Now, Mr Donald Trump’s victory is official. On January 6, the Electoral College result will be certified during a joint session of the American Congress. Trump received 304 electoral votes and Hillary Clinton 227, though she had 2.8 million more popular votes than the winner. This is the tragedy/comedy of US presidential polls.
The election result has raised too many eyebrows the world over. Trump’s China biting during the election campaign was new in the present open-door policy regime of the country. He categorically asserted that China is a de-facto enemy of the US since it has been grabbing employment opportunities from millions of its youth. Trump charged China with currency manipulation. Towards Japan, he spewed hate and lamented the burden of military expenditure to protect the country with no result.
About India, he had no regrets in blaming H-1B visa as unfair and promised the electorate to end it. H-1B visa is extremely important to the Indian software industry and in its absence our flagships in IT may sink.
He was not soft towards the neighbours too. The curious thought of making a new ‘great wall’ to stop the illegal immigrants from Mexico brought the poll campaign to a virtual pre-World War condition. Trump’s Islamophobic utterances created ripples even in the minds of positively thinking cosmopolitan non-Muslim voters.
In European politics, Trump-like figures have been emerging in the anti-immigrant mind set, created by economic instability and the exodus from the war-torn West Asia. The Brexit also was the product of this political phenomenon.
World politics will closely watch the new normal relation between Russia and US during the Trump’s term in the White House. Russia, which has been supporting the Syrian regime for long, and US spending millions of dollars in the so-called war against terror may not be finding it very easy to make any fruitful political results in West Asia. But Syrian president Bashar al Assad said, “If Trump can genuinely fight against terrorism he can be our natural ally.” Resolving the Aleppo siege is going to be the first litmus test for the new Russia-US bonhomie.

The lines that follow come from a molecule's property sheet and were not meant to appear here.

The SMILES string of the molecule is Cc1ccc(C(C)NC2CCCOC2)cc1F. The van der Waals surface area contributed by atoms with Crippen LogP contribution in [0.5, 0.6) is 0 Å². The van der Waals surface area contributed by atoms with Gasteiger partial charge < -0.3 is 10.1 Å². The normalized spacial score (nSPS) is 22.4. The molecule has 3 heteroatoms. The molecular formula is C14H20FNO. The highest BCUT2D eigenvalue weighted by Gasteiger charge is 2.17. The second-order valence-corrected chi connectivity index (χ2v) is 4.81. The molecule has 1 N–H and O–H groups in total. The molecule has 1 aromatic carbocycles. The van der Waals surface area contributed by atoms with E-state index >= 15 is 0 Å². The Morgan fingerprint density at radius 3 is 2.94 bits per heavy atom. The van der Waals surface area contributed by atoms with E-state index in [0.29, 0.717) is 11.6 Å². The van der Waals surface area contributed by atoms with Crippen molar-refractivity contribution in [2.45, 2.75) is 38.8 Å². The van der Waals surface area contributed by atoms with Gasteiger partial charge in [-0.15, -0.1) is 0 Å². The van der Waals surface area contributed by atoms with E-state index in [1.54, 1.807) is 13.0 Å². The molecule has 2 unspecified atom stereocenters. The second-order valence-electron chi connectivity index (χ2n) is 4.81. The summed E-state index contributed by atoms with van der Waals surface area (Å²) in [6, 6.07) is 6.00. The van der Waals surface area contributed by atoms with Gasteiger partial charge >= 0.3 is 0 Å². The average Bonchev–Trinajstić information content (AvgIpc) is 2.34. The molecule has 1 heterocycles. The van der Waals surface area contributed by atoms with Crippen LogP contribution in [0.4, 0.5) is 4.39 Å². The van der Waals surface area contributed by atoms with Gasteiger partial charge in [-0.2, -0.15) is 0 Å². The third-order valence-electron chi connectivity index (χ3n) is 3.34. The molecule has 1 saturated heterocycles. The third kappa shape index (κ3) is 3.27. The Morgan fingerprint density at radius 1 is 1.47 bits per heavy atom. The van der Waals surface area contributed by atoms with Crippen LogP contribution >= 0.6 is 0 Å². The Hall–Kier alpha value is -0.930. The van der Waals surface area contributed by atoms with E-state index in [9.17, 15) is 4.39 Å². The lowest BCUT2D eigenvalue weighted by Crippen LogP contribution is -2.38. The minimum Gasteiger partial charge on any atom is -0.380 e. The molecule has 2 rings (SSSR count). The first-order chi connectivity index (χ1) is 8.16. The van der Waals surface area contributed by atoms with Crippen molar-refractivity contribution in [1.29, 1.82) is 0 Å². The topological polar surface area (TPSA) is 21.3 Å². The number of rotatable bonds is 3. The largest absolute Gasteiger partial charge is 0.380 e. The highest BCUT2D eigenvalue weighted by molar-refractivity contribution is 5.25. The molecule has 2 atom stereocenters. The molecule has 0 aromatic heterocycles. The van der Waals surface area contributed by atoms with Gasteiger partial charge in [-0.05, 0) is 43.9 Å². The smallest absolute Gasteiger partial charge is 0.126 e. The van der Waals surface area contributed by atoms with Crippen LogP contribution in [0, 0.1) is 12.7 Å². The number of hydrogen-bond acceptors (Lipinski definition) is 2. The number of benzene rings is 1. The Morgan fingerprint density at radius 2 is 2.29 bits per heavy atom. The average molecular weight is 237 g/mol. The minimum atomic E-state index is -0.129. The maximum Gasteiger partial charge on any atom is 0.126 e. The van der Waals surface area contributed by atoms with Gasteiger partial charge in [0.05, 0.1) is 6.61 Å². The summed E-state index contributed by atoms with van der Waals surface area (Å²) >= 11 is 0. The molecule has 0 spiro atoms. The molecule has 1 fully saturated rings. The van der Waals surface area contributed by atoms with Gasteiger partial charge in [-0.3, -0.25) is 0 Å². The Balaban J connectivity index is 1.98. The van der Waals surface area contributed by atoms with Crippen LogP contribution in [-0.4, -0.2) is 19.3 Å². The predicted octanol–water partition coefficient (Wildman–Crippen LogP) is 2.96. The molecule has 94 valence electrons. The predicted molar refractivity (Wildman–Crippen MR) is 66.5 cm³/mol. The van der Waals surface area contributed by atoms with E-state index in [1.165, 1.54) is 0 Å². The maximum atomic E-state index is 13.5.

Indian politics and economy are eager to know President Trump’s attitude and are not expecting the very same approach that he had taken during the poll campaign. The right wing attitude of Trump very well fits into Prime Minister Narendra Modi’s ideology. Some insignificant Hindu extreme groups staged a dharna in Delhi and prayed for Trump’s victory on May 11 since Trump is against Islamic terrorism. Though this action is not endorsed by the RSS, the contours of the Indian psyche are supportive of these types of irrational thoughts.
Indian business community knows Trump as a business tycoon who had done successful ventures even in a non-metropolitan city like Pune. The magnificent Trump Towers in Pune have become the signature design of Indian high-class dwelling. Just by lending his brand name, Trump could harness handsome profits from his projects.
But unfortunately good businessmen could not become successful US Presidents in the past, says Paul Brandus, a journalist in the Presidential leadership and history. The studies separately conducted by Siena College Research Institute and American Political Science Association show that of the 43 US Presidents, those with business background—Warren Harding, Calvin Coolidge, Herbert Hoover, Jimmy Carter, George H W Bush, George W Bush—did poorly compared to their non-businessmen counterparts.
The stage is set for Trump to act. Will he be in his campaign mode or be in the responsible Presidential governance path? Wait and see.
C P John
Former member, Kerala State Planning Board